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With an HBCU graduate in the second highest office in the country, there is hope that the new administration’s personal connection to historically Black colleges and universities will lead to increased opportunities for funding and advancement. Challenging the Biden-Harris Administration to “build Black better,” a new report highlights areas of impact for HBCUs in the Biden-Harris education agenda. 

The Center for the Study of HBCUs at Virginia Dominion University identified six key priorities from the administration’s first 100 days plan that will lead to positive changes for the nation’s 101 HBCUs. Subjected to inequities in funding and resources since their creation, HBCUs have continuously built opportunities for Black students. 

Titled “A Pledge of Allegiance to Historically Black Colleges and Universities: Key Priorities of the Biden/Harris Administration,” the report outlined six areas that would have the greatest impact on HBCUs:

  • The plan proposed by the Center for the Study of HBCUs would increase the federal Pell Grant award, potentially doubling the maximum award. It also suggests an increase would cover full in-state tuition at 67 percent of HBCUs. The current maximum Pell Grant award is $6,345.
  • Establishing a federal Title I program for postsecondary education that would employ a funding formula similar to that used for K-12 education to provide additional support for programs to increase retention, student support services, and student employment.
  • As a part of the commitment to increasing equity across the administration, prioritizing and increasing funding streams for federal agency grants to HBCUs creates new opportunities.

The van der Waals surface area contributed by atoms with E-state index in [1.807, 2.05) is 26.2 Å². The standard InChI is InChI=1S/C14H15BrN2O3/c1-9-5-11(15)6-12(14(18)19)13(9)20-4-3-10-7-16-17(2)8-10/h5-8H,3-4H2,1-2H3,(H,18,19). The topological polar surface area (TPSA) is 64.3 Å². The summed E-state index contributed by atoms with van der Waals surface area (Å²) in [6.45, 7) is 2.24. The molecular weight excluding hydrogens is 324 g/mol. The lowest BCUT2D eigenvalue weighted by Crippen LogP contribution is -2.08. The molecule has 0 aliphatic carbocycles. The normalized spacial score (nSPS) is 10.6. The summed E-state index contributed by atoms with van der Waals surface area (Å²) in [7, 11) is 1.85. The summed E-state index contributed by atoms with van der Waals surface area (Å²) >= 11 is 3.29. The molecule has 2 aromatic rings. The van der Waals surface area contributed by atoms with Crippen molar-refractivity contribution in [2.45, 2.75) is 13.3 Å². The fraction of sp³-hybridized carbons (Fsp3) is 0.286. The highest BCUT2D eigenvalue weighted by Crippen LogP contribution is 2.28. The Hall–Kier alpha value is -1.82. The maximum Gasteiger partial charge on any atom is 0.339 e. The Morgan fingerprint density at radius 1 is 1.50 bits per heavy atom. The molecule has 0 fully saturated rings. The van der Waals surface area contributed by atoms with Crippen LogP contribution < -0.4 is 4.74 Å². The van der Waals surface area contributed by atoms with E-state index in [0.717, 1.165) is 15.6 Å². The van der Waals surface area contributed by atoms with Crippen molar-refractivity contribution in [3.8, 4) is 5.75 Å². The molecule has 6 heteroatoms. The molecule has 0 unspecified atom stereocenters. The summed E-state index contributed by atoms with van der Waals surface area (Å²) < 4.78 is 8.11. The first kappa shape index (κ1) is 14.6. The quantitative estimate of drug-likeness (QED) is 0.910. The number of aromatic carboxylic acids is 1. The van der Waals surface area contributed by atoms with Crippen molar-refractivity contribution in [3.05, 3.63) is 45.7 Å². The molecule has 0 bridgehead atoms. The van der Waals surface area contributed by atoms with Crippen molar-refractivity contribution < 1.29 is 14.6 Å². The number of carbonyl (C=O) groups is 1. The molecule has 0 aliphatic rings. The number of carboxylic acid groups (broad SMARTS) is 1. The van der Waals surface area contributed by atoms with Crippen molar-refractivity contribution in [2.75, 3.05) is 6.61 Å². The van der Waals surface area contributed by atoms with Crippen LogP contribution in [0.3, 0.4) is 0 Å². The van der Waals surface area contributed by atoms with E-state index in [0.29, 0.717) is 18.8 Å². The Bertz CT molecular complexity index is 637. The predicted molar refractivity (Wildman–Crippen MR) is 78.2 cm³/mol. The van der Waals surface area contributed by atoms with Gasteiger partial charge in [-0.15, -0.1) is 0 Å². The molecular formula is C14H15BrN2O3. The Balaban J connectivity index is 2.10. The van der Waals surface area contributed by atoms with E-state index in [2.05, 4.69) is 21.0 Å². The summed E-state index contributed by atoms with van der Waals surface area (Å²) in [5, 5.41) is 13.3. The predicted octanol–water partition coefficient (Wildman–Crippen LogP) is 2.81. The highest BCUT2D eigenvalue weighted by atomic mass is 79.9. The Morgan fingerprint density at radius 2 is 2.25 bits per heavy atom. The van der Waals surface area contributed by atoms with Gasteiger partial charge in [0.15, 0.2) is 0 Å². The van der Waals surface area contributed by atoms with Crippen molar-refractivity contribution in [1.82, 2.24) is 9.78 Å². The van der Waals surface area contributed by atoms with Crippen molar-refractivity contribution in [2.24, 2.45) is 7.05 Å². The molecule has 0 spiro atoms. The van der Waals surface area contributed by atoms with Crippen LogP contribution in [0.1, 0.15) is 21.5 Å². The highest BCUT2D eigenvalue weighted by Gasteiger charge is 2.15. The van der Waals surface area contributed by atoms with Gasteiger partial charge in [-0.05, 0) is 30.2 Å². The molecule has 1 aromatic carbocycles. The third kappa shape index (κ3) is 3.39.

• Providing financial support to address distressed building infrastructure, facility upgrades, and developing new infrastructure not only will upgrade physical campuses but provide more opportunities and space for students, faculty, and alumni.
  • Eliminating, or at least reducing, educational debt and expanding support for graduate education in STEM related fields, teaching, and healthcare provides students more opportunities.
  • Increased funding for Title III and Title V can provide more opportunities for student and institutional support services.

“These 101 national treasures punch above their weight, in terms of providing access to first-generation, low-income, and vulnerable populations, as well as cultural advancement, economic development, and student success,” said Dr. Terrell Strayhorn, Provost & Senior Vice President, Academic Affairs at Virginia Union University and director of the center, in a press release. “HBCUs are powerful economic and cultural engines in American society, and the center’s research focus was designed to ensure their sustainability.”

Anoa Changa is a movement journalist and retired attorney based in Atlanta, Georgia. Follow Anoa on Instagram and Twitter @thewaywithanoa.


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